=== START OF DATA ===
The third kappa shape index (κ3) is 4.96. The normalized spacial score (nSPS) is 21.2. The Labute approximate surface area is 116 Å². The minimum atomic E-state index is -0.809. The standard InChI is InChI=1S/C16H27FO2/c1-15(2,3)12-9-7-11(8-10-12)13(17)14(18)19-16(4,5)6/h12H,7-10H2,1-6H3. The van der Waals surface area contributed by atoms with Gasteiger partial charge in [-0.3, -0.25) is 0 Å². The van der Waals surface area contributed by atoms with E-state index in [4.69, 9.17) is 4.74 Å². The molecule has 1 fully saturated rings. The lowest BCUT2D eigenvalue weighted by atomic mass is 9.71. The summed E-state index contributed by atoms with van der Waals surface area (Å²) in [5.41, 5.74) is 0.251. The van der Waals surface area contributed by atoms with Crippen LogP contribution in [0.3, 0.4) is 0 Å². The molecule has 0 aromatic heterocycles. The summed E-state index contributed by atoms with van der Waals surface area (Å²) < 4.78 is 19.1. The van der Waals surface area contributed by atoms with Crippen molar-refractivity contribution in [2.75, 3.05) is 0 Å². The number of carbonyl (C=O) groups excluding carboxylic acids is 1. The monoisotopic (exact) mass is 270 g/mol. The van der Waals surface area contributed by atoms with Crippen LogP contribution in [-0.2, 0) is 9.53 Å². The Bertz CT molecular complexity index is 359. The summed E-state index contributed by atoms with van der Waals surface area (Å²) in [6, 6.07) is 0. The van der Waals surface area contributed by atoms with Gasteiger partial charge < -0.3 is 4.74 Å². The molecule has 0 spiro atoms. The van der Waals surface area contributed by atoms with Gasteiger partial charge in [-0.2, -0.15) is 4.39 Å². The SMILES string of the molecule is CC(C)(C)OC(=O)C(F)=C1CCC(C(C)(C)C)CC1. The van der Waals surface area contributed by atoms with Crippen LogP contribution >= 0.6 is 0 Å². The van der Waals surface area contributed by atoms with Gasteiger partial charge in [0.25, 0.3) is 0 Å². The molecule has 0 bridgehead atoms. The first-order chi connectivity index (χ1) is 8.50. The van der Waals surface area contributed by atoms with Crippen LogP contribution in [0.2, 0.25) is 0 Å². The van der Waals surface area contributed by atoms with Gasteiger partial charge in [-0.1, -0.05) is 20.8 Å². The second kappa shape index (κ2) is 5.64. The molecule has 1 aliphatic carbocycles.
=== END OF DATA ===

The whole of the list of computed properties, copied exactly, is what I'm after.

The third kappa shape index (κ3) is 4.96. The normalized spacial score (nSPS) is 21.2. The Labute approximate surface area is 116 Å². The minimum atomic E-state index is -0.809. The standard InChI is InChI=1S/C16H27FO2/c1-15(2,3)12-9-7-11(8-10-12)13(17)14(18)19-16(4,5)6/h12H,7-10H2,1-6H3. The van der Waals surface area contributed by atoms with Gasteiger partial charge in [-0.3, -0.25) is 0 Å². The van der Waals surface area contributed by atoms with E-state index in [4.69, 9.17) is 4.74 Å². The molecule has 1 fully saturated rings. The lowest BCUT2D eigenvalue weighted by atomic mass is 9.71. The summed E-state index contributed by atoms with van der Waals surface area (Å²) in [5.41, 5.74) is 0.251. The van der Waals surface area contributed by atoms with Crippen LogP contribution in [0.3, 0.4) is 0 Å². The molecule has 0 aromatic heterocycles. The summed E-state index contributed by atoms with van der Waals surface area (Å²) < 4.78 is 19.1. The van der Waals surface area contributed by atoms with Crippen molar-refractivity contribution in [2.75, 3.05) is 0 Å². The number of carbonyl (C=O) groups excluding carboxylic acids is 1. The monoisotopic (exact) mass is 270 g/mol. The van der Waals surface area contributed by atoms with Crippen LogP contribution in [-0.2, 0) is 9.53 Å². The Bertz CT molecular complexity index is 359. The summed E-state index contributed by atoms with van der Waals surface area (Å²) in [6, 6.07) is 0. The van der Waals surface area contributed by atoms with Gasteiger partial charge < -0.3 is 4.74 Å². The molecule has 0 spiro atoms. The van der Waals surface area contributed by atoms with Gasteiger partial charge in [-0.2, -0.15) is 4.39 Å². The SMILES string of the molecule is CC(C)(C)OC(=O)C(F)=C1CCC(C(C)(C)C)CC1. The van der Waals surface area contributed by atoms with Crippen LogP contribution >= 0.6 is 0 Å². The van der Waals surface area contributed by atoms with Gasteiger partial charge in [0.25, 0.3) is 0 Å². The molecule has 0 bridgehead atoms. The first-order chi connectivity index (χ1) is 8.50. The van der Waals surface area contributed by atoms with Crippen LogP contribution in [0.2, 0.25) is 0 Å². The van der Waals surface area contributed by atoms with Gasteiger partial charge in [-0.1, -0.05) is 20.8 Å². The second kappa shape index (κ2) is 5.64. The molecule has 1 aliphatic carbocycles.